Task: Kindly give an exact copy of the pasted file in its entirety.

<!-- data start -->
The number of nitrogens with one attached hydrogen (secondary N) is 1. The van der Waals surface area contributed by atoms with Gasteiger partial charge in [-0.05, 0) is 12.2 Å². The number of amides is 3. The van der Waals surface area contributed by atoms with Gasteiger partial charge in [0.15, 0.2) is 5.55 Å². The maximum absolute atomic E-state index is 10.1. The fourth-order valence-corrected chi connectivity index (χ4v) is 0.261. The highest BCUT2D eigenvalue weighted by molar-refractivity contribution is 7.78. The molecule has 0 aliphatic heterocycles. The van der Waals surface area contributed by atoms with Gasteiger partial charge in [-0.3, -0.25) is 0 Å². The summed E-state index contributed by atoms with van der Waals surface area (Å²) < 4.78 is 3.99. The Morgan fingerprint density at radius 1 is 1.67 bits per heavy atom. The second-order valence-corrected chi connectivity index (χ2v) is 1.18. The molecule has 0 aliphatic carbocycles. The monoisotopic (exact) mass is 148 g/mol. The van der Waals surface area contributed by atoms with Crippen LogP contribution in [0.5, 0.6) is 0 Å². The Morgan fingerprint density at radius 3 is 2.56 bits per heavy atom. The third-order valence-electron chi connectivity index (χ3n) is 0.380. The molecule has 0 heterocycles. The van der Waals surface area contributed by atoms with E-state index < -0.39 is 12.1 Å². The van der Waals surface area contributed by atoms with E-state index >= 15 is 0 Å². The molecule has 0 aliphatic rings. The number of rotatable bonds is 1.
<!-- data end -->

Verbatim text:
The number of nitrogens with one attached hydrogen (secondary N) is 1. The van der Waals surface area contributed by atoms with Gasteiger partial charge in [-0.05, 0) is 12.2 Å². The number of amides is 3. The van der Waals surface area contributed by atoms with Gasteiger partial charge in [0.15, 0.2) is 5.55 Å². The maximum absolute atomic E-state index is 10.1. The fourth-order valence-corrected chi connectivity index (χ4v) is 0.261. The highest BCUT2D eigenvalue weighted by molar-refractivity contribution is 7.78. The molecule has 0 aliphatic heterocycles. The van der Waals surface area contributed by atoms with Gasteiger partial charge in [-0.3, -0.25) is 0 Å². The summed E-state index contributed by atoms with van der Waals surface area (Å²) < 4.78 is 3.99. The Morgan fingerprint density at radius 1 is 1.67 bits per heavy atom. The second-order valence-corrected chi connectivity index (χ2v) is 1.18. The molecule has 0 aliphatic carbocycles. The monoisotopic (exact) mass is 148 g/mol. The van der Waals surface area contributed by atoms with Crippen LogP contribution in [0.5, 0.6) is 0 Å². The Morgan fingerprint density at radius 3 is 2.56 bits per heavy atom. The third-order valence-electron chi connectivity index (χ3n) is 0.380. The molecule has 0 heterocycles. The van der Waals surface area contributed by atoms with E-state index < -0.39 is 12.1 Å². The van der Waals surface area contributed by atoms with E-state index >= 15 is 0 Å². The molecule has 0 aliphatic rings. The number of rotatable bonds is 1.